RUNNING THE RUT
Written by Neil Baker.
I love running ultra-marathons on the gorgeous lush trails of the pacific northwest... but I know what I’m going to get. I wanted to add something different to my race schedule this year. The Rut (in Big Sky, Montana) is the only official Sky-Running race held in the US. It takes place in Big Sky Montana, and the highlight is the climb up the barren, exposed Lone Peak (11,253ft). This was a big draw for me, to skip across rocks the size of your head, sharp enough to put you out of the race the moment your concentration slips.
Getting outside of one’s comfort zone is what makes it an adventure.
My wife, our 7 year old daughter and I arrived in Montana on Friday afternoon, we jumped in our vastly oversized rental SUV, and headed out of Bozeman airport towards the Madison Range, which jut out of the pancake-flat surroundings with an imposing air. We’d rented a sweet log cabin through AirBNB situated about halfway between the start line of the race and the top of Lone Peak, at 8500ft. I had a couple of days to acclimatize to the elevation in comfort. Coming from the sea level town of Portland Oregon, we were all feeling a little light headed and were definitely lacking in energy. The weather was colder than we expected, but after running the Waldo 100K a couple of weeks earlier in mid 90 degree heat, I’d be happy to be breathing in the chill air.
Friday’s Vertical-K race had to be rerouted from it’s original course due to high winds. Running up Lone Peak is not to be taken lightly, and any adverse weather conditions must be treated with the utmost respect. The 28K on Saturday managed to make it up to the peak in mild sunny weather, so things were looking good for my race on Sunday.
At 5:15am Sunday morning I received a text from the race organizers alerting me that the first snowfall of the year was hitting us, and the 50K had to be switched to the Plan B course. My heart sank as I knew we would not be heading up Lone Peak, but instead running a slightly shorter (and less spicy) route with 3000ft less elevation. I felt I was running the Diet Rut, a diluted version of the monster I’d traveled to Montana to dance with. But the race organizers Mike Wolfe and Mike Foote assured us that the course would be challenging enough to keep us happy.
The start was announced by the traditional blowing through a stag horn, and we were off. The course headed straight up for the first couple of miles, zig-zagging up through heavily wooded trails. It was slow going, but also a valuable way to warm up at the higher altitude. We were then rewarded with beautiful rolling high banked single track, descending through lush forest, like running on Endor. Following this we began the long steady climb up the mountain. Forest gave way to open fields of scree, and we reached the point where we would have gone up the peak, but instead headed left to circumvent it.
As soon as we caught sight of the peak it was obvious they’d made the right choice.
If we’d gone up there, mountain rescue would have had a busy and treacherous day. The winds were high and thick sleet lashed across the hillside. As the terrain climbed up from forest to rocky scree, the snow became heavier and the temperature dropped rapidly. Upon reaching the aid station where my drop bag was waiting, I was happy to pull out a long sleeve merino top and a thick bison wool beanie. I’d only thrown them in on the off chance of needing them, but I was so glad I had. My ultralight Berghaus waterproof shell was also proving to be a valuable ally.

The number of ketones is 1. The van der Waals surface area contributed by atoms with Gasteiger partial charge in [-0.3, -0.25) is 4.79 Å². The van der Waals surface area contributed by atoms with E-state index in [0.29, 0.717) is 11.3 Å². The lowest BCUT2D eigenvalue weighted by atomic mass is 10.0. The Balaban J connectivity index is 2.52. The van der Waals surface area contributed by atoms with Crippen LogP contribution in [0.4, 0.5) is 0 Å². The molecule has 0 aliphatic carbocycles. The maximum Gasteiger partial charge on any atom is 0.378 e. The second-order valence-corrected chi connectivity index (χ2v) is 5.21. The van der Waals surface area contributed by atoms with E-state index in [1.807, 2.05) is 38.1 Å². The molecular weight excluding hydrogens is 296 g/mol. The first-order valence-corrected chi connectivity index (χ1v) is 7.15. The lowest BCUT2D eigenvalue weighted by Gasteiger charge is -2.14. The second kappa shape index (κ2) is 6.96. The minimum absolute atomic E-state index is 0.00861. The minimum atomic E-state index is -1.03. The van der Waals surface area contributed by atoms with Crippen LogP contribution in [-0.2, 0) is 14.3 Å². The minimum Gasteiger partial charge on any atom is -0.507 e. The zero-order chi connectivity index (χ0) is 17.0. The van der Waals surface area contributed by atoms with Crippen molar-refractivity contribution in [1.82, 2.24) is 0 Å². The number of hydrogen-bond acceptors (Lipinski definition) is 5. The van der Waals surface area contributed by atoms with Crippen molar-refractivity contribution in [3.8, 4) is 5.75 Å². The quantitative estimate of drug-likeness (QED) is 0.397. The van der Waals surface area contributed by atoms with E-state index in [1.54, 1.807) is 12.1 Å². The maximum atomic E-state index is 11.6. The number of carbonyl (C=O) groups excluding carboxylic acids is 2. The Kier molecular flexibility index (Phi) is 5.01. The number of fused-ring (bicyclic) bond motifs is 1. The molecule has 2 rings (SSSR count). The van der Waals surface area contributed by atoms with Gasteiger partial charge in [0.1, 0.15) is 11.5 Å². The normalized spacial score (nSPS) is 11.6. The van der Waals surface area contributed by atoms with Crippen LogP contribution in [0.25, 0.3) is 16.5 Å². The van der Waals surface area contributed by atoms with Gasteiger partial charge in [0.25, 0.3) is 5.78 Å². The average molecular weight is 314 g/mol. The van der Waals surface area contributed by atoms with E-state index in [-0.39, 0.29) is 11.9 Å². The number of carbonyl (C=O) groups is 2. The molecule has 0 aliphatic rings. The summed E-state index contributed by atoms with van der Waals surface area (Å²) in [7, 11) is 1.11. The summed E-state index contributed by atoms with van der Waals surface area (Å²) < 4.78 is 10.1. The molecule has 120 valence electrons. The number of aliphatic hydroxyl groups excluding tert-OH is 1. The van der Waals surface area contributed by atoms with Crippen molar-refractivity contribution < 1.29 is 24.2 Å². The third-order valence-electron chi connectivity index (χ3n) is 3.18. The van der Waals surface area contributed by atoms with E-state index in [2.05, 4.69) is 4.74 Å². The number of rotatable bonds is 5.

The route then took us up a little higher before dropping down across a boulder field of snow covered rocks. This was the best part for me, treading that edge where there’s just enough grip to let gravity take charge. Most other runners take it steady at this point, but a few of us were happy to put trust in our legs and our eyes and dance our way down the hill. This section of uncontrollable smiles was swiftly followed by a grueling climb for around half a mile up steep steep rock. At the top a woman in front of me walked straight over to a mountain rescue guide at the top, asked for a blanket and dropped from the race. I just repeated my mantra for the day to myself - Shut up and Run!
We then descended out of the snow back into rainy forest. The runners before me had churned the trails into some of the claggiest mud I’ve ever encountered. We had around 10 miles of this to go, and were treated to quad thrashing slippery descents, and rope-assisted climbs through what felt more like peanut butter than mud.
Reaching the crest of the last climb of the race I could hear the noise of the finish line.
I caught sight of my daughter’s bright yellow boots, anxiously waiting to run across the line with me. I felt quite emotional at the end. I could have surely gone a little quicker, been more competitive, scalped a few more runners in the last couple of miles (as always), but I’d run the whole thing with a smile on my face.
Throughout the day I’d heard runners complaining of the conditions, bemoaning the fact that they were out there suffering on the mountainside. In contrast my spirits were high throughout. How lucky we were to be running a course they’d never had to resort to before, through challenging and beautiful conditions, with excellent volunteers doing everything they could to keep us runners safe and moving. The day felt like a sharp divider between the seasons. The snow clouds had so many silver linings.
I didn’t get to run Lone Peak this time, but this gives me a perfect excuse to head back next year and do it all over again.